Current International Issues

Humanities & Social Sciences
Political Science
Course Code
POLI 2203
Semester Length
Max Class Size
Method(s) Of Instruction
Course Designation
Certificate in Global Competency
Industry Designation
Typically Offered


Course Description
The media almost daily reports on humanitarian disasters arising someplace in the world. This course examines contemporary issues in world politics including war, genocide, human security, the environment and global economic inequality. The course will assess attempts within the international system to manage conflict and the challenges posed by economic globalization and the environment.
Course Content

Unit One: Global Issues and International Relations Theory

1.1      Identification of global issues examined in the course.

1.2      Theoretical perspectives: neo-realism, neo-liberalism, constructivism, and critical approaches including Marxism, neo-colonialism, feminism, and postmodernism.


Unit Two: Conflict and Conflict Management


2.1      Globalization and violence, ethnic conflict, and genocide.

2.2      Conflict management: The United Nations, regional organizations, and the International Criminal Court.

2.3      Humanitarian intervention.


Unit Three:  The Global Economy: Trade, Monetary Relations, and Foreign Aid


3.1      Globalization, regionalization, inequality, and interdependence and dependence.

3.2      Issues in monetary relations, trade issues, economic development, debt, and foreign aid.

Unit Four: Human Security Issues and Human Rights:

4.1        The concept of human security.

4.2        Human security issues: hunger, population growth, disease, poverty, demographic shifts, migration, and refugees.

4.3        Concepts of human rights and the development and expansion of human rights agreements.

4.4        Democratization.

4.5        Economic globalization and human rights.


Unit Five: The Global Environment:


5.1        Perspectives on the environment.

5.2        Global environmental issues: the limits to growth, the greenhouse effect, the ozone layer, pollution, biodiversity, oceans, deforestation, desertification, and environmental scarcity (energy, raw materials and water resources).

5.3        Environmental regimes: greenhouse gases, ozone layer.

5.4        The relationship between the environment and conflict.

Learning Activities

The course will employ a variety of instructional methods to accomplish its objectives, including the use of formal lectures, structured group work by students, and in class discussion of assigned material. Additional readings may be assigned for each unit of the course and placed on reserve in the library. Where appropriate, audio-visual materials will be used.

Means of Assessment

The course evaluation will be based on course objectives and in accordance with the policies of Douglas College and the Department of Political Science. A minimum of 40% of the student’s course grade will be assigned to examinations, a minimum of 30% will be assigned to the various components of a formal research essay, and a maximum of 30% will be based upon components such as quizzes, short essays, participation, and class presentations.  The instructor will provide specific evaluation criteria in course outlines.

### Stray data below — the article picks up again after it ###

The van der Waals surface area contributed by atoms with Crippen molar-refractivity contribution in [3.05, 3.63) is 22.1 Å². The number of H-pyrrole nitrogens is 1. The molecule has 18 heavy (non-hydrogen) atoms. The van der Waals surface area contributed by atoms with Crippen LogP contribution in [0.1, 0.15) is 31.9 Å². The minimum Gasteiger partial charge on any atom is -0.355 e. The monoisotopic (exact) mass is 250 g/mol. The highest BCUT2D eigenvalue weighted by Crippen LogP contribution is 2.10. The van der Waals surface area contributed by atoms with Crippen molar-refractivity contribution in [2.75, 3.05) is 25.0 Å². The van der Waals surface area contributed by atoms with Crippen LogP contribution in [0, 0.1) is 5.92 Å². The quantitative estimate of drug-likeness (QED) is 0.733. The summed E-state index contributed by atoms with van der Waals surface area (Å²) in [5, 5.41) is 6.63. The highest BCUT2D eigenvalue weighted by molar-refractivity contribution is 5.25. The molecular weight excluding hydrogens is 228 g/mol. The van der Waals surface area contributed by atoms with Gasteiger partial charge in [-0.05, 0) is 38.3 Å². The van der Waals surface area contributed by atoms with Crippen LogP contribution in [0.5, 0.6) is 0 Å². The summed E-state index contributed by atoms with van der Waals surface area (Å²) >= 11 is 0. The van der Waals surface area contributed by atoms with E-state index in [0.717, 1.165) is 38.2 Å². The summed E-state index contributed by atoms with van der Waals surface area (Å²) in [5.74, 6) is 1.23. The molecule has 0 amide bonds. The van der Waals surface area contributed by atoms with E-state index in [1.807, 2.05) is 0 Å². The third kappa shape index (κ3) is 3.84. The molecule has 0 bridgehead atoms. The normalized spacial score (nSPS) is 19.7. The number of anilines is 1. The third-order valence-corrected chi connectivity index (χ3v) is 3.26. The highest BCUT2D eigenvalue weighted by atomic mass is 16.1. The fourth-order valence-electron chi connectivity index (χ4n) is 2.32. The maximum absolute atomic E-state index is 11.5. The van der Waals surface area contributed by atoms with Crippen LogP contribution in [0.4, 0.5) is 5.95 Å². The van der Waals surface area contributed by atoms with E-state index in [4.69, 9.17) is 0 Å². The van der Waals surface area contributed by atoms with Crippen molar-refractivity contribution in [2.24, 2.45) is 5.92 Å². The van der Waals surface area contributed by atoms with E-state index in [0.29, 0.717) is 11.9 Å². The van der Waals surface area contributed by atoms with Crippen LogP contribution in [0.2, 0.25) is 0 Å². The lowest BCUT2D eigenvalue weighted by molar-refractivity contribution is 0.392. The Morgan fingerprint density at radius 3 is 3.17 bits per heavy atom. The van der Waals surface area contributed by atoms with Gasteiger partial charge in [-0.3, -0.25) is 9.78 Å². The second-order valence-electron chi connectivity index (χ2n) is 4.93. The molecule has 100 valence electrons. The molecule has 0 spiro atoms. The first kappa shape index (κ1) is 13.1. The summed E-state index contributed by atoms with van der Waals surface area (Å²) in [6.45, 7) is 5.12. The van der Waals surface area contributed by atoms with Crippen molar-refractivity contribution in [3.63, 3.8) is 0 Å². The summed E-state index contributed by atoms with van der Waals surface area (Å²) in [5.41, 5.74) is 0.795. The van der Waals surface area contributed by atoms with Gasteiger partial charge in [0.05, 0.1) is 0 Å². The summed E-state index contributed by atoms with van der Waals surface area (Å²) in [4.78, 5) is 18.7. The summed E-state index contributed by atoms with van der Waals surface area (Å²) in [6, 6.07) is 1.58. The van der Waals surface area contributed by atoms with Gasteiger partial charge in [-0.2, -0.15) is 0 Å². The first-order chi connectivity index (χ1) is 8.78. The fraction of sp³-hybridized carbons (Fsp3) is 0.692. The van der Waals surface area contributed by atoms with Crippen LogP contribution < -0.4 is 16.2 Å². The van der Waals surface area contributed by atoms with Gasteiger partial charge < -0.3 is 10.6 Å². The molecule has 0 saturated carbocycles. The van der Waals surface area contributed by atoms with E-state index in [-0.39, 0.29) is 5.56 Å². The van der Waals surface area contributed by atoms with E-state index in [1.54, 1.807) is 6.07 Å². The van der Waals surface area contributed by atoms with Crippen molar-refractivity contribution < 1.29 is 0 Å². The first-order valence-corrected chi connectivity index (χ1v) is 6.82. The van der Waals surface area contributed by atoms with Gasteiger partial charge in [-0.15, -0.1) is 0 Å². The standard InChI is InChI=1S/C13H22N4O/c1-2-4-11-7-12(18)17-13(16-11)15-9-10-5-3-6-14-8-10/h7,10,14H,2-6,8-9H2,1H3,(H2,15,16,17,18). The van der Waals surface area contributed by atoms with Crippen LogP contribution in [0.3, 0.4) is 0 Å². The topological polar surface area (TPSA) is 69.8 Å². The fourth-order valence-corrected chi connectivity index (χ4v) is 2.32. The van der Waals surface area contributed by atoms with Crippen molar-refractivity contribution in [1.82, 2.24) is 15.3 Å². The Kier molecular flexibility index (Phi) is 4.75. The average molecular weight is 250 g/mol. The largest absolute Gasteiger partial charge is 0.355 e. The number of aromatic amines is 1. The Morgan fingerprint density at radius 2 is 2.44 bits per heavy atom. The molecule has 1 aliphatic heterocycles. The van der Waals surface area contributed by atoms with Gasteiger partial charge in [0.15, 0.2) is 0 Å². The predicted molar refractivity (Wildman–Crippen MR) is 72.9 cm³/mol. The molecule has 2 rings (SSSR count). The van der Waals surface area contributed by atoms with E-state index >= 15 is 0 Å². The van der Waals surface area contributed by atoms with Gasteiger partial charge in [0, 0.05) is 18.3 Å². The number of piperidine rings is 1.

One example of an evaluation system:


Midterm Exam                    20%

Group Presentation             20%

Research Essay                   30%

Participation                       10%

Final Exam                         20%  



Learning Outcomes

At the conclusion of the course the successful student will be able to:


  1. explain current theoretical approaches to issues in world politics;
  2. describe the key features of a variety of global issues;
  3. apply various theoretical perspectives to an analysis of a variety of contemporary global issues including ethnic conflict,  economic relations, human security and the environment; 
  4. pursue further study of international politics.
Textbook Materials

Textbooks and Materials to be Purchased by Students:


Texts and course readings will be selected by instructors after consultation with the department. Other materials may be used by instructors as supplements, and texts will be periodically updated. Examples of texts to be used include:


Hebron, Lui and John F. Stack, Jr. Globalization. Second edition (Toronto: Longman, 2011). 


Jackson, Robert M. Annual Editions: Global Issues 11/12. 27th edition (New York: McGraw-Hill Ryerson,



Kelleher, Ann and Laura Klein. Global Perspectives. Fourth edition (Toronto: Longman, 2011).

Payne, Richard. Global Issues. Third Edition. (Toronto: Longman, 2011).



POLI 1103 or permission of instructor


No corequisite courses.


No equivalent courses.

Course Guidelines

Course Guidelines for previous years are viewable by selecting the version desired. If you took this course and do not see a listing for the starting semester / year of the course, consider the previous version as the applicable version.

Course Transfers

These are for current course guidelines only. For a full list of archived courses please see

Institution Transfer Details for POLI 2203
Athabasca University (AU) AU POLI 3XX (3)
Capilano University (CAPU) CAPU POL 201 (3)
College of the Rockies (COTR) COTR POLI 2XX (3)
Kwantlen Polytechnic University (KPU) KPU POLI 1150 (3)
Langara College (LANG) LANG POLI 2XXX (3)
Okanagan College (OC) OC POLI 2XX (3)
Simon Fraser University (SFU) SFU POL 2XX (3)
Thompson Rivers University (TRU) TRU POLI 2XXX (3)
Trinity Western University (TWU) TWU POLS 211 (3)
University of British Columbia - Okanagan (UBCO) UBCO POLI 221 (3)
University of British Columbia - Vancouver (UBCV) UBCV POLI 260 (3)
University of Northern BC (UNBC) UNBC INTS 100 (3)
University of the Fraser Valley (UFV) UFV POSC 260 (3)
University of Victoria (UVIC) UVIC POLI 2XX (1.5)
Vancouver Island University (VIU) VIU POLI 201 (3)

Course Offerings

Summer 2023